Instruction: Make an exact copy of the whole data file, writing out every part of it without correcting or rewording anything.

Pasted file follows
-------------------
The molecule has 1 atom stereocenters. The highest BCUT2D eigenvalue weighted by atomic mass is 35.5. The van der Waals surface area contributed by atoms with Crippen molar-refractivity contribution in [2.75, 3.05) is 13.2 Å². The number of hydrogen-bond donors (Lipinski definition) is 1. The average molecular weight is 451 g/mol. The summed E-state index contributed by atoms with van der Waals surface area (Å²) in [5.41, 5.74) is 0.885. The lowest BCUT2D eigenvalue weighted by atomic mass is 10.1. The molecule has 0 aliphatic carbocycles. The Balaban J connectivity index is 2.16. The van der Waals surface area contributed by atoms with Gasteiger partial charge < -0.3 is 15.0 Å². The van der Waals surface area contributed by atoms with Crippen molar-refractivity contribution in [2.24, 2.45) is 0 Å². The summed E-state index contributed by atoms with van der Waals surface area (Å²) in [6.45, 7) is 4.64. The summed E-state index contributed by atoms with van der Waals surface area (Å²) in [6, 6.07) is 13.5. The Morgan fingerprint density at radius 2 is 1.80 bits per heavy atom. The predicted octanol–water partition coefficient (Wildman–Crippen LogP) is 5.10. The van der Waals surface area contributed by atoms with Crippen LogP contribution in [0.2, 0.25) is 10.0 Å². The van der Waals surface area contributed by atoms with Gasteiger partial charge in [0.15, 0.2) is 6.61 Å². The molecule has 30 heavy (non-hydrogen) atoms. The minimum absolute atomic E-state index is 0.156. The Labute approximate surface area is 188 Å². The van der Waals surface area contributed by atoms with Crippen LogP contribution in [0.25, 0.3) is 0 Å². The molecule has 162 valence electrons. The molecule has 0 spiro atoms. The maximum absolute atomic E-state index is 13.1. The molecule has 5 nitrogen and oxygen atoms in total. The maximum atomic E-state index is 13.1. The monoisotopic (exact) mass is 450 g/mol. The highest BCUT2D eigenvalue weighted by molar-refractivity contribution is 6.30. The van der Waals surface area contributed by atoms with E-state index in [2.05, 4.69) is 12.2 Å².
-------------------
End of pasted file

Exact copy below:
The molecule has 1 atom stereocenters. The highest BCUT2D eigenvalue weighted by atomic mass is 35.5. The van der Waals surface area contributed by atoms with Crippen molar-refractivity contribution in [2.75, 3.05) is 13.2 Å². The number of hydrogen-bond donors (Lipinski definition) is 1. The average molecular weight is 451 g/mol. The summed E-state index contributed by atoms with van der Waals surface area (Å²) in [5.41, 5.74) is 0.885. The lowest BCUT2D eigenvalue weighted by atomic mass is 10.1. The molecule has 0 aliphatic carbocycles. The Balaban J connectivity index is 2.16. The van der Waals surface area contributed by atoms with Gasteiger partial charge < -0.3 is 15.0 Å². The van der Waals surface area contributed by atoms with Crippen molar-refractivity contribution in [2.24, 2.45) is 0 Å². The summed E-state index contributed by atoms with van der Waals surface area (Å²) in [6.45, 7) is 4.64. The summed E-state index contributed by atoms with van der Waals surface area (Å²) in [6, 6.07) is 13.5. The Morgan fingerprint density at radius 2 is 1.80 bits per heavy atom. The predicted octanol–water partition coefficient (Wildman–Crippen LogP) is 5.10. The van der Waals surface area contributed by atoms with Crippen LogP contribution in [0.2, 0.25) is 10.0 Å². The van der Waals surface area contributed by atoms with Gasteiger partial charge in [0.15, 0.2) is 6.61 Å². The molecule has 30 heavy (non-hydrogen) atoms. The minimum absolute atomic E-state index is 0.156. The Labute approximate surface area is 188 Å². The van der Waals surface area contributed by atoms with Crippen LogP contribution in [0.25, 0.3) is 0 Å². The molecule has 162 valence electrons. The molecule has 0 spiro atoms. The maximum absolute atomic E-state index is 13.1. The molecule has 5 nitrogen and oxygen atoms in total. The maximum atomic E-state index is 13.1. The monoisotopic (exact) mass is 450 g/mol. The highest BCUT2D eigenvalue weighted by molar-refractivity contribution is 6.30. The van der Waals surface area contributed by atoms with E-state index in [2.05, 4.69) is 12.2 Å².